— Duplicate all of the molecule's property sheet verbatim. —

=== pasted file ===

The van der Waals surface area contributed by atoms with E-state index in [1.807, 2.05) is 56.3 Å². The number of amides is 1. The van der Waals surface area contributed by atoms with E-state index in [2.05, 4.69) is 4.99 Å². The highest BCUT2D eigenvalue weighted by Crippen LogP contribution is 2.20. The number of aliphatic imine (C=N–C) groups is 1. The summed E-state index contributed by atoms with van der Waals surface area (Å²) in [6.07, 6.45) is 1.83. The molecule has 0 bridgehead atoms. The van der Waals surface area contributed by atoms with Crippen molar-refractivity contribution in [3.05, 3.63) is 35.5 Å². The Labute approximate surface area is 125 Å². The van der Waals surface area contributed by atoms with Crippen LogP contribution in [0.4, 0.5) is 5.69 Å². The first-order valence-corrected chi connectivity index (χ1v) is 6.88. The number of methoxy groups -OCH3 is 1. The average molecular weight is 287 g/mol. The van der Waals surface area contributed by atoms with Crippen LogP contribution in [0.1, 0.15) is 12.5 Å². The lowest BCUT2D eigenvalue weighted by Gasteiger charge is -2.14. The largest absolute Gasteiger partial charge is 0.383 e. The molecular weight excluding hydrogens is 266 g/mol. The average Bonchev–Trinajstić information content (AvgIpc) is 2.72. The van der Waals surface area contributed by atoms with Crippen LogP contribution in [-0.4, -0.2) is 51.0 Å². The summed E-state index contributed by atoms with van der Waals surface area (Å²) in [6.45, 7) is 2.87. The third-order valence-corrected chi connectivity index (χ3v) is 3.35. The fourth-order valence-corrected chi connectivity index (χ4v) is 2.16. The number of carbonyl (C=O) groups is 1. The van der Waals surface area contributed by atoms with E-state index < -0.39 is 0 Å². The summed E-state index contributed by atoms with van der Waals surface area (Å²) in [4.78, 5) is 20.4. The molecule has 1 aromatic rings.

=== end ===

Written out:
The van der Waals surface area contributed by atoms with E-state index in [1.807, 2.05) is 56.3 Å². The number of amides is 1. The van der Waals surface area contributed by atoms with E-state index in [2.05, 4.69) is 4.99 Å². The highest BCUT2D eigenvalue weighted by Crippen LogP contribution is 2.20. The number of aliphatic imine (C=N–C) groups is 1. The summed E-state index contributed by atoms with van der Waals surface area (Å²) in [6.07, 6.45) is 1.83. The molecule has 0 bridgehead atoms. The van der Waals surface area contributed by atoms with Crippen molar-refractivity contribution in [3.05, 3.63) is 35.5 Å². The Labute approximate surface area is 125 Å². The van der Waals surface area contributed by atoms with Crippen LogP contribution in [0.4, 0.5) is 5.69 Å². The first-order valence-corrected chi connectivity index (χ1v) is 6.88. The number of methoxy groups -OCH3 is 1. The average molecular weight is 287 g/mol. The van der Waals surface area contributed by atoms with Crippen LogP contribution in [0.1, 0.15) is 12.5 Å². The lowest BCUT2D eigenvalue weighted by Gasteiger charge is -2.14. The largest absolute Gasteiger partial charge is 0.383 e. The molecular weight excluding hydrogens is 266 g/mol. The average Bonchev–Trinajstić information content (AvgIpc) is 2.72. The van der Waals surface area contributed by atoms with Crippen LogP contribution in [-0.4, -0.2) is 51.0 Å². The summed E-state index contributed by atoms with van der Waals surface area (Å²) in [6.45, 7) is 2.87. The third-order valence-corrected chi connectivity index (χ3v) is 3.35. The fourth-order valence-corrected chi connectivity index (χ4v) is 2.16. The number of carbonyl (C=O) groups is 1. The van der Waals surface area contributed by atoms with E-state index < -0.39 is 0 Å². The summed E-state index contributed by atoms with van der Waals surface area (Å²) in [4.78, 5) is 20.4. The molecule has 1 aromatic rings.